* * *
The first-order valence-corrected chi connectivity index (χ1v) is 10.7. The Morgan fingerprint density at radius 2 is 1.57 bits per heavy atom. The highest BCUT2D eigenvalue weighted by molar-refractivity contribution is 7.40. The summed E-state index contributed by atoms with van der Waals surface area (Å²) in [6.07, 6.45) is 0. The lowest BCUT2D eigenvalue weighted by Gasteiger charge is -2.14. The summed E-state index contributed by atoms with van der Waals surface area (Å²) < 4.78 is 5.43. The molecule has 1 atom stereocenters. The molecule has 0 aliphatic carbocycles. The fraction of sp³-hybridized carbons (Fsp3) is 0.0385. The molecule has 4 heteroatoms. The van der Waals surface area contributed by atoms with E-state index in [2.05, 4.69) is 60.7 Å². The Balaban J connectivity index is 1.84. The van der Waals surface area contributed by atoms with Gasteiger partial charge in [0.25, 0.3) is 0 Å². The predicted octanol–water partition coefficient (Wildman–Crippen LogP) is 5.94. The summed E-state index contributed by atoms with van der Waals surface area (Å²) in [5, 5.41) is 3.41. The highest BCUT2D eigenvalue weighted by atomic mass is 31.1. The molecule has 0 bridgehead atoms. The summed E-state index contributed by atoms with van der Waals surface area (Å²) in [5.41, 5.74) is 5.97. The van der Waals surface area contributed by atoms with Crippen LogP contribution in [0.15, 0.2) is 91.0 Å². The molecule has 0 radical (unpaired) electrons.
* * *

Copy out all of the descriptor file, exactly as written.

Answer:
The first-order valence-corrected chi connectivity index (χ1v) is 10.7. The Morgan fingerprint density at radius 2 is 1.57 bits per heavy atom. The highest BCUT2D eigenvalue weighted by molar-refractivity contribution is 7.40. The summed E-state index contributed by atoms with van der Waals surface area (Å²) in [6.07, 6.45) is 0. The lowest BCUT2D eigenvalue weighted by Gasteiger charge is -2.14. The summed E-state index contributed by atoms with van der Waals surface area (Å²) < 4.78 is 5.43. The molecule has 1 atom stereocenters. The molecule has 0 aliphatic carbocycles. The fraction of sp³-hybridized carbons (Fsp3) is 0.0385. The molecule has 4 heteroatoms. The van der Waals surface area contributed by atoms with E-state index in [2.05, 4.69) is 60.7 Å². The Balaban J connectivity index is 1.84. The van der Waals surface area contributed by atoms with Gasteiger partial charge in [0.25, 0.3) is 0 Å². The predicted octanol–water partition coefficient (Wildman–Crippen LogP) is 5.94. The summed E-state index contributed by atoms with van der Waals surface area (Å²) in [5, 5.41) is 3.41. The highest BCUT2D eigenvalue weighted by atomic mass is 31.1. The molecule has 0 bridgehead atoms. The summed E-state index contributed by atoms with van der Waals surface area (Å²) in [5.41, 5.74) is 5.97. The van der Waals surface area contributed by atoms with Crippen LogP contribution in [0.15, 0.2) is 91.0 Å². The molecule has 0 radical (unpaired) electrons.